Matera loses captaincy, among 3 players suspended by Pumas

Pablo Matera has been stripped of the captaincy of the Argentina national rugby team and suspended along with two teammates over historic social media posts which have been deemed “discriminatory and xenophobic.”

The suspensions were announced Tuesday after an emergency meeting of the Argentina Rugby Union, and further disciplinary action may be coming.

The sanctions were announced a day after backlash in Argentina for the low-key way the team responded to the death last week of soccer great Diego Maradona.

Matera became a national hero when he led the Argentina team to its first-ever win over the New Zealand All Blacks during the Tri-Nations series in Australia three weeks ago. Now he, veteran lock Guido Petti and hooker Santiago Socino will miss Los Pumas’ final Tri-Nations match against Australia in Sydney on Saturday as their suspensions begin.

The board of the Argentina union issued a statement saying it “repudiates the discriminatory and xenophobic comments published by members of the Los Pumas team on social networks.”

It said the board resolved to “first, revoke the captaincy of Pablo Matera and asked (the national team) staff to propose a new captain to the board.

"Second, order the suspension Pablo Matera, Guido Petti and Santiago Socino from the national team until resolving disciplinary actions.

"Third, open a disciplinary case to the three players mentioned, which will be handled by the disciplinary commission of the Argentine Rugby Union.”

The statement said social media posts were sent between 2011 and 2013 and “don’t represent the integrity as personas all three have shown through out this time with Los Pumas.”

But it said “the Argentine Rugby Union condemns all kinds of hate speech and consider unacceptable that those who conveyed them represent our country.”

The posts, mostly tweets, reportedly were aimed at Black people and Bolivian and Paraguayan domestic workers.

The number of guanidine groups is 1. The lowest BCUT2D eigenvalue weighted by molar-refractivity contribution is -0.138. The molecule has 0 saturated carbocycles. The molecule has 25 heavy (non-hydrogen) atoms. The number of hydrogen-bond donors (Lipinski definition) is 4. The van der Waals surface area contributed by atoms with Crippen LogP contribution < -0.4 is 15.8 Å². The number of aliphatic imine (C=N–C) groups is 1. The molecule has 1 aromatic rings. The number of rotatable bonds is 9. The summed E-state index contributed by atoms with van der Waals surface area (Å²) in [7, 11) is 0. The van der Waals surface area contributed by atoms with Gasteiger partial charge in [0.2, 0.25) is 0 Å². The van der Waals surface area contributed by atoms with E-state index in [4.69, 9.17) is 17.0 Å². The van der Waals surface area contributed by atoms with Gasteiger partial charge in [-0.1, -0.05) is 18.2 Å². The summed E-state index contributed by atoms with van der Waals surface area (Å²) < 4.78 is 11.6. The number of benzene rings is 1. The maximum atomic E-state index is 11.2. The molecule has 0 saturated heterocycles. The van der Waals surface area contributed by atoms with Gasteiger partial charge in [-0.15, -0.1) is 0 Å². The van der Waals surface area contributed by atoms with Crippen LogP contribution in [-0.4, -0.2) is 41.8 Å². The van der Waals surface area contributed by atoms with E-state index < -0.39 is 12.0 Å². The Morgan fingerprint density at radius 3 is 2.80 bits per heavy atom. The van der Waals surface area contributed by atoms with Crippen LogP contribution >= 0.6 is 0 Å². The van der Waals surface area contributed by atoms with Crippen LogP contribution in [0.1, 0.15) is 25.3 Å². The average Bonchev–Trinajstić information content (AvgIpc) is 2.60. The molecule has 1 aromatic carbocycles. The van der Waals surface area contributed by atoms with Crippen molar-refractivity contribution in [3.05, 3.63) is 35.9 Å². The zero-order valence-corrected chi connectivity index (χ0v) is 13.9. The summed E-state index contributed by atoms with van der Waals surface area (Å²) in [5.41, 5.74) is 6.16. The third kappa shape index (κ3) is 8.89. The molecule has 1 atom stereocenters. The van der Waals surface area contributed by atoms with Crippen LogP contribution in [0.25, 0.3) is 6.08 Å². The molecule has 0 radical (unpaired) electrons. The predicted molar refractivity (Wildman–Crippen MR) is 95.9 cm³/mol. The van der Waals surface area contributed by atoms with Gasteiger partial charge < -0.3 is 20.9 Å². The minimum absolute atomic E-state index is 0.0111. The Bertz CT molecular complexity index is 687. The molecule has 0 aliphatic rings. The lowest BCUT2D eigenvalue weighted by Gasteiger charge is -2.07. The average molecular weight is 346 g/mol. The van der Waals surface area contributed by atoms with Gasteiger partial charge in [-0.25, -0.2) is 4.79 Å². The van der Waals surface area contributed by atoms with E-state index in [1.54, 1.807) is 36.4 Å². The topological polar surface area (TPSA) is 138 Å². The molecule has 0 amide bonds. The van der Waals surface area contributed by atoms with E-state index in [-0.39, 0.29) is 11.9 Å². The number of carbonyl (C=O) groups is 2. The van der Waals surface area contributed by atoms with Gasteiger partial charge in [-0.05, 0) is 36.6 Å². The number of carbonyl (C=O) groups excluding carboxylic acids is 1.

The 27-year-old Matera, who played his first international match in 2013, has closed his Twitter account and expressed regret over the messages on Instagram.

“Today I have to take (responsibility) for what I said nine years ago,” Matera said. “I am very ashamed. Apologies to all those who were offended by the atrocities I wrote. At that moment I did not imagine who I was going to become.

"I’m also sorry to my team and my family for the moment they are going through ... and thanks to the people who love me for their support.”

Socino added in a statement: “I want to apologize to those who I may have offended with what I said at the time, and what I absolutely repudiate. I never realized what it could cause, and I do not seek to justify it with the immaturity with which I handled myself.”

The Pumas have gone from stars to villains at home within weeks.

The players wore black armbands in the Tri-Nations test against the All Blacks, the only gesture they made after Maradona's death last Wednesday.

That tribute contrasted poorly with that of the New Zealanders, who offered a black jersey with the No. 10 and the last name Maradona on the back to the Argentina squad on the halfway line at the beginning of the traditional pre-match Haka last weekend.

The backlash forced the Argentine squad to make a public apology on Monday, before the controversial old social media posts emerged.

Matera had admitted that “the tribute we chose to pay Diego caused pain and disappointment in many people and we wanted to (say) that in no way was that our intention.”

“Diego was an extremely important person for us, he always supported us," Matera said, adding that “for Argentine athletes, Diego Maradona is the greatest thing there is and he marked us all.”

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More AP sports: https://apnews.com/apf-sports and https://twitter.com/AP_Sports

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